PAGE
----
The OSWS is given to a sample of middle and high school students across the state every two years, including nearly 13,000 Washington County youth. The survey captures the behaviors, attitudes and perceptions of 6th, 8th and 11th graders on over 100 variables, including substance use and gambling. Data for sixth-graders is not shown, since many of the substance use questions are directed only at 8th and 11th graders.
The data presented in the tables below serve as the basis for generating policy, designing prevention programs and projects, and helping the county understand the risks emerging for young people in Washington County.
Tobacco and E-Cigarettes
Tobacco use is the leading preventable cause of disease, disability and death in the United States. Smoking leads to cancer, heart disease, stroke, lung diseases, diabetes, chronic obstructive pulmonary disease (COPD), emphysema and chronic bronchitis. Disparities in tobacco use remain across groups defined by educational level, socioeconomic status, race and ethnicity. Other populations impacted include the LGBTQ+ community and people with disabilities.
Access to affordable cessation resources and smokefree environments encourage and help those who want to quit. Restricting access, promoting anti-tobacco programs and strong policies all support individuals from ever starting.
Over the past four years, the percentage of students who report using cigarettes in the past 30 days has been declining.
E-Cigarettes and Vaping
While Washington County has seen a decrease in cigarette use among youth, there has been a steady increase in the use of e-cigarettes or vaping. “Vaping is the act of inhaling and exhaling the aerosol, often referred to as vapor, which is produced by an e-cigarette or similar device.” (Center on Addiction, 2018). The aerosol cartridges used in e-cigarettes can contain a variety of substances, including water vapor, scented oils, nicotine, marijuana and illicit drugs.
Youth are particularly vulnerable to initiation and long-term use of these products due to nicotine exposure. Nicotine has an adverse effect on adolescent brain development, including learning, memory and attention. Nicotine is also linked to behavior problems, mental illness and addiction to other substances later in life.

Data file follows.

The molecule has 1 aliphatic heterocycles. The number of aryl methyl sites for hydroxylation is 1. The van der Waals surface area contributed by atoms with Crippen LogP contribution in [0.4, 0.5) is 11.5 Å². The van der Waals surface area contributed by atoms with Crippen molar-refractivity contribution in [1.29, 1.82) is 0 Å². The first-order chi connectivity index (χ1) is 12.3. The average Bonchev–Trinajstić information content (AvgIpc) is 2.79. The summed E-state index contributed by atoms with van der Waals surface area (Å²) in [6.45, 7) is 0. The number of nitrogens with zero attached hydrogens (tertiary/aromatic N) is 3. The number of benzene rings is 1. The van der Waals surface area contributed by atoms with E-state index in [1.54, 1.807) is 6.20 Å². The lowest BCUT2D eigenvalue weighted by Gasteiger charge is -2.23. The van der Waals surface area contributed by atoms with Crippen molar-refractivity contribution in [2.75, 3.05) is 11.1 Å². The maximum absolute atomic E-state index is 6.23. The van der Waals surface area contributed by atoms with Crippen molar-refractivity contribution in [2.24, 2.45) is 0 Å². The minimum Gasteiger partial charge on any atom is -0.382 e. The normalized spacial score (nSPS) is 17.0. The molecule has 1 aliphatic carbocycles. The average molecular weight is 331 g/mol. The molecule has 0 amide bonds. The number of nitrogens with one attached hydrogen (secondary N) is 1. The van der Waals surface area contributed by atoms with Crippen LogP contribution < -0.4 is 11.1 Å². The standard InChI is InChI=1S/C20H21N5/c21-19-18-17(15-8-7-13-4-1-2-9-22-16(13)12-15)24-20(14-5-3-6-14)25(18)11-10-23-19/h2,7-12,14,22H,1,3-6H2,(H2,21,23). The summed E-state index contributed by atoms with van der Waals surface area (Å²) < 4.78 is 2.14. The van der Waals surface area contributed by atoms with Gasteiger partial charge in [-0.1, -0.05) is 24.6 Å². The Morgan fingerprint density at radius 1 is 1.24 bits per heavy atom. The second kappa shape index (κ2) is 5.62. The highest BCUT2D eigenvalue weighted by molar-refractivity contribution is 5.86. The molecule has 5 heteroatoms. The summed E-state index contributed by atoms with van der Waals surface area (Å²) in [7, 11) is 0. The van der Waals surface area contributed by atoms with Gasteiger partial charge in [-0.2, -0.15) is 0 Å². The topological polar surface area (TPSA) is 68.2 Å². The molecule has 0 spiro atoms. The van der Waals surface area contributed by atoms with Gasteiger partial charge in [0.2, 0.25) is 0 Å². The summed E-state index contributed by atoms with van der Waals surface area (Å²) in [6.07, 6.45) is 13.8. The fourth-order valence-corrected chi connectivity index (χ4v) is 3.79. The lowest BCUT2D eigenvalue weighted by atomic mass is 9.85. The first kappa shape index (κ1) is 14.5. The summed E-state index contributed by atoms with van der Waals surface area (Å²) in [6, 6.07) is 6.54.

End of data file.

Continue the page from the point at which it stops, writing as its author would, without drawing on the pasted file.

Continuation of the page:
In 2016, the OSWS added questions about e-cigarettes and vaping for 11th graders only. The proportion of Washington County 11th graders who said they used e-cigarettes (vaping) rose over 4 percentage points from 2016 (11.7%) to 2018 (15.8%), a 26% increase in past 30-day vaping.
Research shows marijuana use can negatively affect memory, learning, attention, coordination and reaction time, particularly among adolescents. Smoked marijuana, in any form, can harm lung tissues and cause scarring and damage to small blood vessels. Marijuana smoke also contains many of the same toxins, irritants, and carcinogens as tobacco smoke.
The chemical THC affects the prefrontal cortex, which is not fully developed in adolescence, and is a part of the brain involved in decision making. THC undermines natural inhibition, and increases the tendency toward other risky behaviors.
Marijuana is also addictive. The CDC estimates 1 in 10 marijuana users will become addicted; 1in 6 among those who use marijuana before age 18.
Alcohol remains the number one illicit substance used by youth in Washington County, though use rates have declined slightly over the past four years. From the OSWS, we know that youth access alcohol from a variety of sources, including at parties, from parents or from older friends.
While the majority of youth do not drink regularly, research shows there is no safe level of alcohol use for youth. Alcohol negatively impacts brain development among youth, including memory, learning, executive functioning and self-regulation. The earlier a person starts drinking alcohol, the greater the risk of impacting brain development.
Illicit and Prescription Drugs
Prescription drug use is low among Washington County youth; however, any use of non-prescribed medications, such as opioids, can be dangerous.
Of the youth who are accessing prescription drugs, the majority are getting them from family and friends’ medicine cabinets. Opioids and other prescription drugs can be highly addictive and can negatively impact youth’s developing brains.
The percentage of students who reported using prescription drugs without a prescription declined among 11th graders from 2016 to 2018.
For the purposes of the survey, illicit drugs include marijuana, cocaine, methamphetamines and heroin.
Eleventh graders are much more likely to use illicit drugs than 8th graders, although the actual percentage of the student population who report using drugs has remained relatively steady for the last four years.
Gambling is a form of recreation for most people. For some, however, gambling is a disorder with behaviors very similar to alcohol, nicotine or opioid addiction.
Research shows that gambling among youth is on the rise and can take many forms, such as betting on sporting events, games of chance, and easily accessible gambling on the internet. The risks associated with substance use among youth are well known. Much less is known, however, about the potential risks associated with gambling among youth.
Past 30-day gambling rates among Washington County youth are higher than past 30-day tobacco, marijuana, illicit drugs and, in most cases, alcohol use rates. In addition, survey research shows that youth who gamble regularly are more likely to engage in other risky behaviors, such as substance use, and are also more likely to have thoughts of suicide. Comprehensive efforts to inform and educate must include information on gambling and the associated risks.